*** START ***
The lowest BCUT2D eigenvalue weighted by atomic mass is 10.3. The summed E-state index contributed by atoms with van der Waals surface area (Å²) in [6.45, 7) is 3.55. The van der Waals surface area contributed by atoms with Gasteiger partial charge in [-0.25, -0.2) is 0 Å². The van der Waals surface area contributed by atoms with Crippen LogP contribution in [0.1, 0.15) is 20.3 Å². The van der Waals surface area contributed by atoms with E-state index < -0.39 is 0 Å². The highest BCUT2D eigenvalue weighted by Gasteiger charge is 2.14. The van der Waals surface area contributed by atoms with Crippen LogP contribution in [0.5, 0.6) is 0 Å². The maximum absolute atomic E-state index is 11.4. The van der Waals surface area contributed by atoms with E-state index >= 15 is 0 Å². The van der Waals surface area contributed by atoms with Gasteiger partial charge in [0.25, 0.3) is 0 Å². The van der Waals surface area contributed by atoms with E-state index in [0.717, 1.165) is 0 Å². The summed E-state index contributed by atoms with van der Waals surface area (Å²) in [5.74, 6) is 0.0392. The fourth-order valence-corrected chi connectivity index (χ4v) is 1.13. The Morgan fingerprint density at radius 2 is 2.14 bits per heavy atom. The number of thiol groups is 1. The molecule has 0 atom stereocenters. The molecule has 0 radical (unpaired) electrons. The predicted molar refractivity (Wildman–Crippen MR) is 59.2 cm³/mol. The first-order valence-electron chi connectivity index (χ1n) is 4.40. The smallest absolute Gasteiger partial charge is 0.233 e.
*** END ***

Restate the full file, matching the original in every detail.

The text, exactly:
The lowest BCUT2D eigenvalue weighted by atomic mass is 10.3. The summed E-state index contributed by atoms with van der Waals surface area (Å²) in [6.45, 7) is 3.55. The van der Waals surface area contributed by atoms with Gasteiger partial charge in [-0.25, -0.2) is 0 Å². The van der Waals surface area contributed by atoms with Crippen LogP contribution in [0.1, 0.15) is 20.3 Å². The van der Waals surface area contributed by atoms with E-state index < -0.39 is 0 Å². The highest BCUT2D eigenvalue weighted by Gasteiger charge is 2.14. The van der Waals surface area contributed by atoms with Crippen LogP contribution in [0.5, 0.6) is 0 Å². The maximum absolute atomic E-state index is 11.4. The van der Waals surface area contributed by atoms with E-state index >= 15 is 0 Å². The van der Waals surface area contributed by atoms with Gasteiger partial charge in [0.25, 0.3) is 0 Å². The van der Waals surface area contributed by atoms with E-state index in [0.717, 1.165) is 0 Å². The summed E-state index contributed by atoms with van der Waals surface area (Å²) in [5.74, 6) is 0.0392. The fourth-order valence-corrected chi connectivity index (χ4v) is 1.13. The Morgan fingerprint density at radius 2 is 2.14 bits per heavy atom. The number of thiol groups is 1. The molecule has 0 atom stereocenters. The molecule has 0 radical (unpaired) electrons. The predicted molar refractivity (Wildman–Crippen MR) is 59.2 cm³/mol. The first-order valence-electron chi connectivity index (χ1n) is 4.40. The smallest absolute Gasteiger partial charge is 0.233 e.